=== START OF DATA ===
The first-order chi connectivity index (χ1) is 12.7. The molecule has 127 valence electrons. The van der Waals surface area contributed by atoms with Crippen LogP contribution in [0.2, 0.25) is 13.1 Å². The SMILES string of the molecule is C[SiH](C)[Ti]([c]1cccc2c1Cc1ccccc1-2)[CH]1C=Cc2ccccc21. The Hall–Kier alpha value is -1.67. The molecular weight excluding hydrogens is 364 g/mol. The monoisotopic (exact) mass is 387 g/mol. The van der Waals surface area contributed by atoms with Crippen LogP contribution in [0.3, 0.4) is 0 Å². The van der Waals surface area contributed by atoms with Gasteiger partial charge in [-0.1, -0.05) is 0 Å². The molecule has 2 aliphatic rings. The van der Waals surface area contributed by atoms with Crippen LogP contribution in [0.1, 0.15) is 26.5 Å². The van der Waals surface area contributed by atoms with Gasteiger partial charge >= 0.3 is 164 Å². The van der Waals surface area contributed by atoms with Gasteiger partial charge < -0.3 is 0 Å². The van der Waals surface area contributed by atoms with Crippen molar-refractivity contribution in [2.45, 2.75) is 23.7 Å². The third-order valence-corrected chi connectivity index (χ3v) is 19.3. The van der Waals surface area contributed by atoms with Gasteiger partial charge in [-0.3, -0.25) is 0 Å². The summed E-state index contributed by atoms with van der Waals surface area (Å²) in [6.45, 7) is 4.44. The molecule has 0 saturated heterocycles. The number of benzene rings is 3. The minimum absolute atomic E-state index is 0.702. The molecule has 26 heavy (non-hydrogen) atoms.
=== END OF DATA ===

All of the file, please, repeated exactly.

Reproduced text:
The first-order chi connectivity index (χ1) is 12.7. The molecule has 127 valence electrons. The van der Waals surface area contributed by atoms with Crippen LogP contribution in [0.2, 0.25) is 13.1 Å². The SMILES string of the molecule is C[SiH](C)[Ti]([c]1cccc2c1Cc1ccccc1-2)[CH]1C=Cc2ccccc21. The Hall–Kier alpha value is -1.67. The molecular weight excluding hydrogens is 364 g/mol. The monoisotopic (exact) mass is 387 g/mol. The van der Waals surface area contributed by atoms with Crippen LogP contribution in [0.3, 0.4) is 0 Å². The van der Waals surface area contributed by atoms with Gasteiger partial charge in [-0.1, -0.05) is 0 Å². The molecule has 2 aliphatic rings. The van der Waals surface area contributed by atoms with Crippen LogP contribution in [0.1, 0.15) is 26.5 Å². The van der Waals surface area contributed by atoms with Gasteiger partial charge >= 0.3 is 164 Å². The van der Waals surface area contributed by atoms with Gasteiger partial charge < -0.3 is 0 Å². The van der Waals surface area contributed by atoms with Crippen molar-refractivity contribution in [2.45, 2.75) is 23.7 Å². The third-order valence-corrected chi connectivity index (χ3v) is 19.3. The van der Waals surface area contributed by atoms with Gasteiger partial charge in [-0.3, -0.25) is 0 Å². The summed E-state index contributed by atoms with van der Waals surface area (Å²) in [6.45, 7) is 4.44. The molecule has 0 saturated heterocycles. The number of benzene rings is 3. The minimum absolute atomic E-state index is 0.702. The molecule has 26 heavy (non-hydrogen) atoms.